1. I've been told to meet my lift at the station. I know her name, and what car she'll be driving. I get in and introduce myself, and she looks at me and says: "I know you!" And she does -- it's a colleague from my first stint at the Courier.
2. A simple game helps me to understand. My editor has packed me off to a slum simulation run by Global Hand, a humanitarian organisation in Tunbridge Wells. In groups we make bags out of newspaper and paste. We have to sell to shopkeepers to earn money for food and rent and -- eventually -- to send one of our children to school. I discover that poverty means you don't have the time or the energy to think about the best way to proceed. And that you are everyone's bitch. The landlord changes the rent with no notice, and the shopkeepers pay what they like, so we never knew how many bags we'd have to make to survive. I discovered that you do the unthinkable to escape -- we sold one of our daughters to escape from slave labour, and I tried to cheat one of the shopkeepers.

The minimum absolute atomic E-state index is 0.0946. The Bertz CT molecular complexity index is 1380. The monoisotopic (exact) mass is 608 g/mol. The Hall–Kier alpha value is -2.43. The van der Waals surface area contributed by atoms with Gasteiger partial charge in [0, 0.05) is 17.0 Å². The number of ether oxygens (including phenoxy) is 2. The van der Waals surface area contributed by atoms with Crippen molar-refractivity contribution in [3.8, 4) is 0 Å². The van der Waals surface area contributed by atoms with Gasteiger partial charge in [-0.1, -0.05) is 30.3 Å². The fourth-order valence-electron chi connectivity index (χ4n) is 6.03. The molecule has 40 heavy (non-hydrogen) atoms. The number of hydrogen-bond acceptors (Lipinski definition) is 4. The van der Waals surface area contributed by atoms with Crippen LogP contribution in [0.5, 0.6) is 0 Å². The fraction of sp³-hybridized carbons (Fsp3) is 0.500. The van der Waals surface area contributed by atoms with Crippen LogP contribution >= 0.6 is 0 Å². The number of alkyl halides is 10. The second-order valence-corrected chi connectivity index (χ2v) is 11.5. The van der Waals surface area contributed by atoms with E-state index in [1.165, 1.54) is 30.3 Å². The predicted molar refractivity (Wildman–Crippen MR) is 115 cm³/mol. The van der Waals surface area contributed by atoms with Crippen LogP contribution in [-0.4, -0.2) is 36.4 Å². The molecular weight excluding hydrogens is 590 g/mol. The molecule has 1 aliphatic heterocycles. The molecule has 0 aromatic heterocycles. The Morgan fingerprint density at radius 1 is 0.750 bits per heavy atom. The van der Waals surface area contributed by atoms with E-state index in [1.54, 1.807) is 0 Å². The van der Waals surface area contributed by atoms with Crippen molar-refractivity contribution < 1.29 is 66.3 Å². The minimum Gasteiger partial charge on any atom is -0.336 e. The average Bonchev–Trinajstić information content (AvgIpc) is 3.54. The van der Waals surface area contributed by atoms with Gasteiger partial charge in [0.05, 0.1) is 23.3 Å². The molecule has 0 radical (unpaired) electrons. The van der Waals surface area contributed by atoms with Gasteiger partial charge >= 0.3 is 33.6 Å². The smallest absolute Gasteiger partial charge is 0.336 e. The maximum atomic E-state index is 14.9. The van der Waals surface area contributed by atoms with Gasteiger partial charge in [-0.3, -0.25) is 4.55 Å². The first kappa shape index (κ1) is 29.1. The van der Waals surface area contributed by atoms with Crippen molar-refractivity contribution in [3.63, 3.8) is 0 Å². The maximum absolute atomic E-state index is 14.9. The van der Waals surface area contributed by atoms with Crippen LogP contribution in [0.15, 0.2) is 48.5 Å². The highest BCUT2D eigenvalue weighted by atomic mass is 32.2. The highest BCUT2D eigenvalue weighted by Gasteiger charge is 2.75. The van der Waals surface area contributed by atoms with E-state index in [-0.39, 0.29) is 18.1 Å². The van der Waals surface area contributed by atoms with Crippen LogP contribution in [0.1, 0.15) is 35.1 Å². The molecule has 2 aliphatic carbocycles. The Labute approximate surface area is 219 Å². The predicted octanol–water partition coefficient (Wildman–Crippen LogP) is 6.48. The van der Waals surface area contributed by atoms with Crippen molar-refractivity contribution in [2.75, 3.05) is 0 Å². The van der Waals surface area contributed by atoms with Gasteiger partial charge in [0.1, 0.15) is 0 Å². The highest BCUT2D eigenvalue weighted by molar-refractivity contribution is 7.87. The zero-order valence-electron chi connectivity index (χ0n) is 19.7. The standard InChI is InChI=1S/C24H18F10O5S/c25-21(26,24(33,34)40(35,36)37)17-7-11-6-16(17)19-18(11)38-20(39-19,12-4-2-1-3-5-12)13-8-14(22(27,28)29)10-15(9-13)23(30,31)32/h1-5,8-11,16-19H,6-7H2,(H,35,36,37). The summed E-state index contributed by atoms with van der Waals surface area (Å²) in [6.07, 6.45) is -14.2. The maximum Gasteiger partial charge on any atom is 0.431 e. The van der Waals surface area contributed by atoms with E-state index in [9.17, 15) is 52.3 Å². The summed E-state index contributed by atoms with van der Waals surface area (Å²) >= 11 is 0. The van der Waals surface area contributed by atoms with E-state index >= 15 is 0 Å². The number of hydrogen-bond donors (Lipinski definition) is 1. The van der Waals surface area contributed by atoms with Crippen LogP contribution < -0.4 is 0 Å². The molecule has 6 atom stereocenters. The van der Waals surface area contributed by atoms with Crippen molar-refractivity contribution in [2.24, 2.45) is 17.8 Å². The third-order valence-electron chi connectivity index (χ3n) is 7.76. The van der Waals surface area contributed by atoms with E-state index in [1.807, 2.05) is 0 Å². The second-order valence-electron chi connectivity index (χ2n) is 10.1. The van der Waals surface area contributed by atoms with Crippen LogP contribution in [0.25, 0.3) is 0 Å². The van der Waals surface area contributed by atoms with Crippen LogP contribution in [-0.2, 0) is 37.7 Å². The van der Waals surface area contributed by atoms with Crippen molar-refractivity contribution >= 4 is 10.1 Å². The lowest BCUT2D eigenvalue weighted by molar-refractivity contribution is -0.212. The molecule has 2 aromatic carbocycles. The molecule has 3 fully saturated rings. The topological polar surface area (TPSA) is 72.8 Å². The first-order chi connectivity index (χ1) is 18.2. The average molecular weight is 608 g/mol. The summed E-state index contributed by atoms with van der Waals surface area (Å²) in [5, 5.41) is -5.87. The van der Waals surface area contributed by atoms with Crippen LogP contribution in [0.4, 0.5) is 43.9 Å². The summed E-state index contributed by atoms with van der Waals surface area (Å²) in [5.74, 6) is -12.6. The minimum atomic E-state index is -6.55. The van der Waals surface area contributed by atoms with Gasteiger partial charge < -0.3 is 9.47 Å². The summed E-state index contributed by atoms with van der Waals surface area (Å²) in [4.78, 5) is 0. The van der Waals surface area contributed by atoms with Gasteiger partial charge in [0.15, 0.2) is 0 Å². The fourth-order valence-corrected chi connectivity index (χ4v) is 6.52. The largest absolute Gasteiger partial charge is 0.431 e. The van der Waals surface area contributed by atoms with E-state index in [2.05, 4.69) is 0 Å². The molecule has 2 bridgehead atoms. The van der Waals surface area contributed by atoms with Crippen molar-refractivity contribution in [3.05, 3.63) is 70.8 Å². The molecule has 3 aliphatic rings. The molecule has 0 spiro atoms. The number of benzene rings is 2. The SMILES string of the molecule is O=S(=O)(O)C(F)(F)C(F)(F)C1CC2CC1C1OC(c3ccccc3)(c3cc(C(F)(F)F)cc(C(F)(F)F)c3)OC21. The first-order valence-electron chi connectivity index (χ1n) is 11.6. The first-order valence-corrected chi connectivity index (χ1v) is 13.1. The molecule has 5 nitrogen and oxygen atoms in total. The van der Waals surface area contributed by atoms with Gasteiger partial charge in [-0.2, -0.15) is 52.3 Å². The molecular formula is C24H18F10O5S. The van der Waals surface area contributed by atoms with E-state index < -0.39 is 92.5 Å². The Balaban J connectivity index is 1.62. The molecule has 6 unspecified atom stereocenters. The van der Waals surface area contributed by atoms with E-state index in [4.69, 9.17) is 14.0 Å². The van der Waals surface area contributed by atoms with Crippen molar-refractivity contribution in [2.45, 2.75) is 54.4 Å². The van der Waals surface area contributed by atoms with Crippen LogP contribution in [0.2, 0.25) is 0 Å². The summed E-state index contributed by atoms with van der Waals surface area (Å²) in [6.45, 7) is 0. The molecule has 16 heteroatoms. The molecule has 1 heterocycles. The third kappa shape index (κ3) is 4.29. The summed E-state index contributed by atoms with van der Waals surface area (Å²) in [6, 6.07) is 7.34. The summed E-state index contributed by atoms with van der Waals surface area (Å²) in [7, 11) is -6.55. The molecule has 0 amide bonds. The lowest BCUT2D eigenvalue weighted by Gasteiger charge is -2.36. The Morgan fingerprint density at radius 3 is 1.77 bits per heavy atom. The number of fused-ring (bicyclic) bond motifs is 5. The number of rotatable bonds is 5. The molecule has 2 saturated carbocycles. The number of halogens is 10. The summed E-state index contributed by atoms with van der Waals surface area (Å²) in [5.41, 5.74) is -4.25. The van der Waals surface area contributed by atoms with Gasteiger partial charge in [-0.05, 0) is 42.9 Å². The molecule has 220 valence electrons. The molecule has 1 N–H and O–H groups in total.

3. The mother has transformed the back garden, and she suggests strongly that I might like to have a go at the front. I trim the hedge -- which has needed doing since the start of winter. Then I give the path a good rough sweeping. I love the look and feel of damp, swept bricks. She leaves me with a weeding knife, and I'm actually looking forward to doing the edges.